- EE 1701/EE 1703, 4 credits
- Faculty Coordinator: William Robbins
- Sponsoring U of M Department: Department of Electrical Engineering
- Fulfills U of M Requirement(s): Liberal Education—Technology and Society Theme and Physical Science with a Lab Core
- Teacher Applications: Check the Applicant Handbook for details.
The course is designed so that students will learn the fundamentals related to harnessing energy from various sources (conventional and renewable), their environmental consequences, and the effect on society. The energy sources will be compared in terms of their costs, constraints, and environmental effects all within the context of social values and public policy.
This course will be optimistic and upbeat, and will show that we can meet the challenge of global warming by shifting our energy use to electricity in all sectors of society as much as possible, generating electricity from renewables, using it efficiently, and minimizing overall energy usage through increased conservation efforts. Students will become more informed and engaged citizens on the course topics and be in a better position to identify their own passions and able to pursue further studies accordingly.
Class size limit: 30
U of M Catalog Description
Energy from renewables such as solar and wind to combat potentially catastrophic climate change resulting from our use of fossil fuels; electrifying our transportation; ways to increase energy efficiency and energy conservation; need for energy storage to increase the penetration of renewables; role of technology, societal benefits and the ethics.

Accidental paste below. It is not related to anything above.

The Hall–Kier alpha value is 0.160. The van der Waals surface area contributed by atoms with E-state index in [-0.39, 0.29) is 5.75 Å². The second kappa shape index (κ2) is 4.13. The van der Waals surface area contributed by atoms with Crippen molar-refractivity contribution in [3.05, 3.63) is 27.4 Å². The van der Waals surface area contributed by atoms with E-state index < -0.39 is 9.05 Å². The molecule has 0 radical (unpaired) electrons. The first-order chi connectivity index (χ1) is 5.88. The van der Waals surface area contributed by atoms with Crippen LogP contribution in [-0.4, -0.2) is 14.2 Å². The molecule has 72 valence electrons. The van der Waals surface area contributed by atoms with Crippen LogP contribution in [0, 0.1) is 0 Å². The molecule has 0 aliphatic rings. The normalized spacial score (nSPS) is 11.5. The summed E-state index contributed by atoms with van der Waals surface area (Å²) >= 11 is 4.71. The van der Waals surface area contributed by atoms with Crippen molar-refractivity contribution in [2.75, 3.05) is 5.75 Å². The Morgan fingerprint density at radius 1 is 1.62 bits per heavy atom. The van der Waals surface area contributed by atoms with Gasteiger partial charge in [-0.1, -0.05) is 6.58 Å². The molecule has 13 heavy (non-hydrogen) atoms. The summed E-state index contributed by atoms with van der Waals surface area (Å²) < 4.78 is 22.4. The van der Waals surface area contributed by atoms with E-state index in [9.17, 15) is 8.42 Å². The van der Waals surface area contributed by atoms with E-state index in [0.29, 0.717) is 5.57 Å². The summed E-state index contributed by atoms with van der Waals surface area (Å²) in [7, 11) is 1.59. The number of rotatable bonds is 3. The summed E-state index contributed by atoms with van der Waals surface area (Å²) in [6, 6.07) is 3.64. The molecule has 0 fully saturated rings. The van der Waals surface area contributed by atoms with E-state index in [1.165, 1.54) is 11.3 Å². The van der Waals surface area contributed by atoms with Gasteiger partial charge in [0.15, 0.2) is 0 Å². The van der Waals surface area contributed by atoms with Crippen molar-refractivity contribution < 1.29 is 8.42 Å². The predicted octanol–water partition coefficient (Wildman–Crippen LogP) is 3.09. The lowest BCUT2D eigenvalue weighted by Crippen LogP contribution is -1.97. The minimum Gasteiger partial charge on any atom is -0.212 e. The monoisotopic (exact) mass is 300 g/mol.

Approximately nine experiments will be included in the lab from among the following:
- Demonstration of Global Warming by CO2
- Power Generation Through Photovoltaics (PVs)
- Electrical Characteristics of PV Panels and the Maximum Power Point
- PV Panels in Series and Parallel Combinations
- Wind Turbine Characteristics and the Maximum Coefficient of Performance
- Wind Turbine Characteristics for Varying Wind Speeds and Pitch Control of Blades
- Battery Characteristics
- AC Electric Systems: Real and Reactive Power, 1-Phase
- Three-Phase AC Systems, Motors and Generators
- Lighting Technologies: LEDs Compared to Incandescent Lamps and CFLs
- Growing Plants Using LEDs and Batteries in Greenhouses
- Air Conditioning and Heat Pumps
- Simulation of Various Energy Resources to Meet the Load Demand on the Electric Grid